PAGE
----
Riding High: Arizona's Zero-Tolerance Stance on Pot and Driving

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"From a public-health standpoint, you want people to be driving under the influence of marijuana rather than alcohol," Rees says.

He describes the BMJ report as warning of the "worst-case scenario" and refers to other driving research that shows little to no significant crash risk for some high drivers. Rees doesn't doubt that pot affects the brain, but, he says, studies show "drivers under the influence of marijuana take fewer risks. They go slower. They put more distance between them and the driver in front of them."

For years, police have hosted events in which volunteers pound down a few drinks and then take a field sobriety test. Hilarity ensues when the subjects, who are warned not to drive, stumble around and can't find their nose with their index finger. With pot, the results aren't so predictable.

A CBS affiliate in Seattle, KIRO-TV, conducted a similar test with pot users in February, allowing volunteers to drive on a closed course and give blood to measure their THC levels. Under the watch of a Sheriff's Office drug-recognition expert, three volunteers — whose pot use ranged from occasional to heavy — smoked before driving with Cascade Driving School instructor Mike Jackson.

The sheriff's deputy and driving instructor didn't notice any problems at active THC levels that were three to five times higher than Washington's new 5ng/ml limit. With increasing dosages, however, all three made driving errors that could have gotten them into a crash or pulled over by a cop.

For Jackson, the experiment "certainly raises the question of where the legislative limit should be."

In this context, Arizona's limit of zero for THC and its metabolites clearly is too low.

If you're convicted of a marijuana-DUI in Arizona, expect the usual punishment — and then some.

Besides "a boatload of fines and fees" and at least 24 hours in jail for a first offense, motorists convicted of driving with illegal drug metabolites have their licenses suspended for a full year, instead of the typical 90 days for alcohol offenders, says Valley defense attorney Michael Munoz.

A vehicle-interlock device that detects only alcohol must be installed in the offender's car, barring a waiver following a drug-and-alcohol evaluation.

The consequences are worse for a pot-DUI than for possessing pot in Arizona, the latter usually a misdemeanor offense with no jail time and a smaller fine.

Some cities, like Tempe, don't target pot-positive drivers aggressively under the zero-tolerance law, says Robert Hubbard, Tempe city prosecutor.

"I wouldn't go out on a limb and say any amount of this stuff is a slam dunk [conviction]," Hubbard says, adding that if the levels of THC or its metabolites are low, "I'm not going to prosecute."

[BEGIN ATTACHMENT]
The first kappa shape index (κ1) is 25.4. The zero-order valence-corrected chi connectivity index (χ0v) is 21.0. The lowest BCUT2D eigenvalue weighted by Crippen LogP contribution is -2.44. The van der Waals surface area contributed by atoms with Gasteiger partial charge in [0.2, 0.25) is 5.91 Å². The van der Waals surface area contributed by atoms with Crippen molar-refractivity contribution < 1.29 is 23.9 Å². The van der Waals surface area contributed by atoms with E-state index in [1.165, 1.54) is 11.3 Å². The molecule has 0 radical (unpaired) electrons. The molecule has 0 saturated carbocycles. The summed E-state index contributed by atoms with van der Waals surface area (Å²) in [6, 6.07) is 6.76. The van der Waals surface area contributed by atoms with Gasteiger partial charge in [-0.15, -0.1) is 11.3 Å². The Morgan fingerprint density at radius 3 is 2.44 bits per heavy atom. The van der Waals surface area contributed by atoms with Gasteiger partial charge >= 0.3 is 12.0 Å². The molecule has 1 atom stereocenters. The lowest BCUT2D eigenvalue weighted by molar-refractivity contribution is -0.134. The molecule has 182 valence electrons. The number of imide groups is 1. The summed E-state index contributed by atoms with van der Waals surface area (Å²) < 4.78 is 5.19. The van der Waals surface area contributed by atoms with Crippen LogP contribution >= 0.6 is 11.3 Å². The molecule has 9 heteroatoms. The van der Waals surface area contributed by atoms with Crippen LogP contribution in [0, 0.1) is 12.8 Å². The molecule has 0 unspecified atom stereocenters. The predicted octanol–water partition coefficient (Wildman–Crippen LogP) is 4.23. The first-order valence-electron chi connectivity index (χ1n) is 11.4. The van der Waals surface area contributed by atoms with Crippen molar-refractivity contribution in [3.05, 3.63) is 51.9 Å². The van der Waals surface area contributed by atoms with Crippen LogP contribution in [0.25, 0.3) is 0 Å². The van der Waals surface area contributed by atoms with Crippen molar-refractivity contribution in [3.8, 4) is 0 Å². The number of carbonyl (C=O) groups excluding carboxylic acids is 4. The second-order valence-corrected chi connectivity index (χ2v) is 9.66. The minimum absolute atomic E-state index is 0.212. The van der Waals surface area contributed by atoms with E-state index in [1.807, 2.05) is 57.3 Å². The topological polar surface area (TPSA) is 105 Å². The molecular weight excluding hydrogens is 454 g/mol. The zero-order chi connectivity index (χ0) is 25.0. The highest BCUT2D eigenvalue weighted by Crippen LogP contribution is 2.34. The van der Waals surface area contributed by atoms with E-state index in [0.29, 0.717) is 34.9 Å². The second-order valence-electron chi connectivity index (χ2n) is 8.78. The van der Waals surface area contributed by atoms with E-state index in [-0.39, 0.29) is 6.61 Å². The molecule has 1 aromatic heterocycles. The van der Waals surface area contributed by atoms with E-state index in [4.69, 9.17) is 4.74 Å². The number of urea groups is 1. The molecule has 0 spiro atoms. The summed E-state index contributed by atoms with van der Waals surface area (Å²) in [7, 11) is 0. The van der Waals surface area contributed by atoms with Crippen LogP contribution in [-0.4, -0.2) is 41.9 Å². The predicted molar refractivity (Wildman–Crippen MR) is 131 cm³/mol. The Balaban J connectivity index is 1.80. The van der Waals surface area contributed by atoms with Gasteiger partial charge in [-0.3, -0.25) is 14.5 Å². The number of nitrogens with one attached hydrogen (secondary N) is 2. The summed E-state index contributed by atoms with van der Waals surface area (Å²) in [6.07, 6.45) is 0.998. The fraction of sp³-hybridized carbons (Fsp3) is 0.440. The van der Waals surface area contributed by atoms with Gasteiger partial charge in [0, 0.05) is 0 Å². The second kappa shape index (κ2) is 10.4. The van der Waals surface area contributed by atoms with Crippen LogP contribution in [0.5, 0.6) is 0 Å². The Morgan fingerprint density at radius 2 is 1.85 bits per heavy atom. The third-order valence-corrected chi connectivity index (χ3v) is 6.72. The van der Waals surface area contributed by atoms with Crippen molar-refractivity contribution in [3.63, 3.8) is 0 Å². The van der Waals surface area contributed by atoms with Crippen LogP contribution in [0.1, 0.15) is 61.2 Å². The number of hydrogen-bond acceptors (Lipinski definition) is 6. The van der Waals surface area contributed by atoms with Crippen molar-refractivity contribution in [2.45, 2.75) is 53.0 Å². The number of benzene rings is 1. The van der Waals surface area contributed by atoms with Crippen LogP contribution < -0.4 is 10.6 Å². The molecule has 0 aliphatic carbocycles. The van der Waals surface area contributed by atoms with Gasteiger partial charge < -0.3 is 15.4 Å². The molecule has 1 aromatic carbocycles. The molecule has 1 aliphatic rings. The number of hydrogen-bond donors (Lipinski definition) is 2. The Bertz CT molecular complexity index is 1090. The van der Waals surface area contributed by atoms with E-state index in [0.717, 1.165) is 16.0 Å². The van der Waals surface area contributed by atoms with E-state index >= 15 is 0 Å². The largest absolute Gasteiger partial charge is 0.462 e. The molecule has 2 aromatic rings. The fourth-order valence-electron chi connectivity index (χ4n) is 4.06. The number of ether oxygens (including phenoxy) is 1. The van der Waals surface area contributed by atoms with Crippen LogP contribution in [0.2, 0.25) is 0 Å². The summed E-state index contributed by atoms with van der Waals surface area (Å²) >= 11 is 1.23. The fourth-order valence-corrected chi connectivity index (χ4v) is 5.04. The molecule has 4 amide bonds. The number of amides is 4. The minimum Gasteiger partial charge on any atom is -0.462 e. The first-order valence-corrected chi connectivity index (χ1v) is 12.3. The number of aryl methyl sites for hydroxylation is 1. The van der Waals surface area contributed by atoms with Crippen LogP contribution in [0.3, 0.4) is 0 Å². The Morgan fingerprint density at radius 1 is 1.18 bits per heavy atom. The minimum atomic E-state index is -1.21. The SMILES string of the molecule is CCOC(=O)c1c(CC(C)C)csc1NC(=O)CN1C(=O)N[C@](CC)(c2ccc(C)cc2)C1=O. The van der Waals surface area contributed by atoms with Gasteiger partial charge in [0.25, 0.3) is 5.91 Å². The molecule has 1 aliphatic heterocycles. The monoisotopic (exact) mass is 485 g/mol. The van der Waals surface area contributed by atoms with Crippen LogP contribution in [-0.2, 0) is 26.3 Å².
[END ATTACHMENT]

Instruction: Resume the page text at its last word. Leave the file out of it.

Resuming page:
In Phoenix, the policy calls for prosecution even on carboxy-THC, taking full advantage of the zero-tolerance law, says assistant city prosecutor Beth Barnes.

Arizona's medical-pot law, which allows qualified patients to legally possess pot, "provides no defense" for impaired drivers, Barnes says.

The 2010 law states specifically that driving under the influence of marijuana is prohibited, but it adds that patients can't be considered under the influence "solely because of the presence of metabolites . . . that appear in insufficient concentration to cause impairment."

Barnes says her office doesn't prosecute people "solely" because of the presence of metabolites. Impairment always is alleged in these cases, she explains, and they involve at least two charges: driving while impaired and driving with drug metabolites. Driving behavior, visual clues of impairment by an officer, and performance on the field test also are taken into account.

Although state law contains an exception to the metabolites provision for people with a valid prescription for the offending drug, the medical-pot law has doctors recommending marijuana for various conditions, not prescribing it.

This provides a loophole that makes it easier for prosecutors to get convictions for doctor-recommended marijuana, but not, say, doctor-prescribed Xanax or oxycodone, which may well be worse for drivers.

Admitting to having a medical-pot card during a traffic stop might even be considered one more piece of evidence in a marijuana-DUI investigation, police tell New Times.

Munoz agrees: "These medical-marijuana cards are all DUI time bombs."

Unless the Arizona Supreme Court changes the zero-tolerance law, marijuana users in this state — even motorists passing through — should keep in mind that a conviction for DUI may be one traffic stop away.

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Ray Stern has worked as a newspaper reporter in Arizona for more than two decades. He's won numerous awards for his reporting, including the Arizona Press Club's Don Bolles Award for Investigative Journalism.